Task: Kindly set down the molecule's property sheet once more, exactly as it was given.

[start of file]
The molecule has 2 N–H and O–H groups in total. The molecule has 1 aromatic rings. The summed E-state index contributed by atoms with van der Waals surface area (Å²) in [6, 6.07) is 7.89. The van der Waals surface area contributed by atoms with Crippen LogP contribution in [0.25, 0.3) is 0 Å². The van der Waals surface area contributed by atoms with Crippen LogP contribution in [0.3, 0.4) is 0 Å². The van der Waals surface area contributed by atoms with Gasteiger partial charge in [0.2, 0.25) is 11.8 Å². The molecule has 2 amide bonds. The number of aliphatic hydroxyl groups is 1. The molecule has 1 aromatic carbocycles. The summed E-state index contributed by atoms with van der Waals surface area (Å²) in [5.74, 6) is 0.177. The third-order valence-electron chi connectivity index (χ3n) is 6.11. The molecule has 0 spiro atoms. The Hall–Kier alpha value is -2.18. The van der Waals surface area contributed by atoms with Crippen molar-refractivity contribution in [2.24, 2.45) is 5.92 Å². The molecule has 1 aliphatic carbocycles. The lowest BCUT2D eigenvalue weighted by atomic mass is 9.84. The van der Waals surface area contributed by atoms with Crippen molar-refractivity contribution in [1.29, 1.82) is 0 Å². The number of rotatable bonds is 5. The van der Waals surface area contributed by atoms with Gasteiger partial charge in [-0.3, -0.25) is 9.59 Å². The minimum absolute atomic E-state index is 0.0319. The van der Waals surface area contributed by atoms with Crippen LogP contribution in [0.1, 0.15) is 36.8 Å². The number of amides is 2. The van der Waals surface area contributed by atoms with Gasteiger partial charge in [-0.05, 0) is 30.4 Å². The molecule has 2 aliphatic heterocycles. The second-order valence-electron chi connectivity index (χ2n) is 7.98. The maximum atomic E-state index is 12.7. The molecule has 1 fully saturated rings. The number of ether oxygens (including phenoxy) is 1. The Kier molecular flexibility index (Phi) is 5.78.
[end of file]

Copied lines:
The molecule has 2 N–H and O–H groups in total. The molecule has 1 aromatic rings. The summed E-state index contributed by atoms with van der Waals surface area (Å²) in [6, 6.07) is 7.89. The van der Waals surface area contributed by atoms with Crippen LogP contribution in [0.25, 0.3) is 0 Å². The van der Waals surface area contributed by atoms with Crippen LogP contribution in [0.3, 0.4) is 0 Å². The van der Waals surface area contributed by atoms with Gasteiger partial charge in [0.2, 0.25) is 11.8 Å². The molecule has 2 amide bonds. The number of aliphatic hydroxyl groups is 1. The molecule has 1 aromatic carbocycles. The summed E-state index contributed by atoms with van der Waals surface area (Å²) in [5.74, 6) is 0.177. The third-order valence-electron chi connectivity index (χ3n) is 6.11. The molecule has 0 spiro atoms. The Hall–Kier alpha value is -2.18. The van der Waals surface area contributed by atoms with Crippen molar-refractivity contribution in [2.24, 2.45) is 5.92 Å². The molecule has 1 aliphatic carbocycles. The lowest BCUT2D eigenvalue weighted by atomic mass is 9.84. The van der Waals surface area contributed by atoms with Crippen molar-refractivity contribution in [1.29, 1.82) is 0 Å². The number of rotatable bonds is 5. The van der Waals surface area contributed by atoms with Gasteiger partial charge in [-0.3, -0.25) is 9.59 Å². The minimum absolute atomic E-state index is 0.0319. The van der Waals surface area contributed by atoms with Crippen LogP contribution in [0.1, 0.15) is 36.8 Å². The number of amides is 2. The van der Waals surface area contributed by atoms with Gasteiger partial charge in [-0.05, 0) is 30.4 Å². The molecule has 2 aliphatic heterocycles. The second-order valence-electron chi connectivity index (χ2n) is 7.98. The maximum atomic E-state index is 12.7. The molecule has 1 fully saturated rings. The number of ether oxygens (including phenoxy) is 1. The Kier molecular flexibility index (Phi) is 5.78.